The Syrian civil war, now in its fifth year, involves multiple countries with overlapping agendas.
Competing visions of how to manage the conflict have led to a global refugee crisis as well as the rise of the Islamic State in Iraq and Syria (ISIS).
Here is where some of the main foreign actors stand.
United States: It backs more moderate elements among the rebel forces in Syria and opposes the government of President Bashar al-Assad, and ISIS and other Islamic extremist groups. It leads a coalition conducting air strikes in Iraq and Syria against ISIS and other extremist groups.
Russia: It supports Mr Assad who has been Russia's only persistent ally in the Middle East for decades. It has carried out its first attacks on ISIS targets within Syria and said it fears a blowback of thousands of young Russians who have joined ISIS coming home to carry out attacks.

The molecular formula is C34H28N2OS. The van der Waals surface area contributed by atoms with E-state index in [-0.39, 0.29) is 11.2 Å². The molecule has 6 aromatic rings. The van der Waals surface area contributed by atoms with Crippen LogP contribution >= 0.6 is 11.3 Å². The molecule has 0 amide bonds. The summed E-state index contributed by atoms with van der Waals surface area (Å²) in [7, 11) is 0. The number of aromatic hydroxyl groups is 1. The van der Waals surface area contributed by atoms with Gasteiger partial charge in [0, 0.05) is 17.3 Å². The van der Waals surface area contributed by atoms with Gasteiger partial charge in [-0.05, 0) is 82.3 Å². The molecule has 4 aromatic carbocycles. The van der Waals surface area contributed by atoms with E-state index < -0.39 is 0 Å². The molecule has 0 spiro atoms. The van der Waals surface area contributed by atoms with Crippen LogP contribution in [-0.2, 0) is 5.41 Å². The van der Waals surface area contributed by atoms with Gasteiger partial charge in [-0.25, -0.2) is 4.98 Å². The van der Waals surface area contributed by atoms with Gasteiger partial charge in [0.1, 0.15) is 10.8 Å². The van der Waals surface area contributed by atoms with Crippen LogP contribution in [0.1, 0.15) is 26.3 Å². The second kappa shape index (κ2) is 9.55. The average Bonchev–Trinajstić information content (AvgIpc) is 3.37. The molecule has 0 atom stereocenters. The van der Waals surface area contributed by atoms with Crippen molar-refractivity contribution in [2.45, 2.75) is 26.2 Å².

Turkey: It is part of the US- backed coalition against ISIS and, tacitly, supports the rebel forces in Syria. It is principally against the Assad government and Kurdish groups allied with the PKK, an insurgent group active in Turkey. Turkey began air strikes and military incursions in July, mainly in northern Iraq against the PKK. It has also allowed the coalition to use its air bases.
Iran: An ally of Mr Assad, Iran has been providing military support, weapons and financial aid since the start of the civil war. But seizures of territory by Sunni insurgents and ISIS have weakened Syria's army, and there are signs that Iran is conserving its resources to defend government strongholds, including Damascus.
Saudi Arabia: It backs a number of rebel groups fighting the Syrian government. Its foreign minister warned that if a deal to remove Mr Assad was not reached, the shipment of weapons and other support to Syrian rebels would be increased. Saudi Arabia also began conducting air strikes against ISIS in Syria a year ago.
NEW YORK TIMES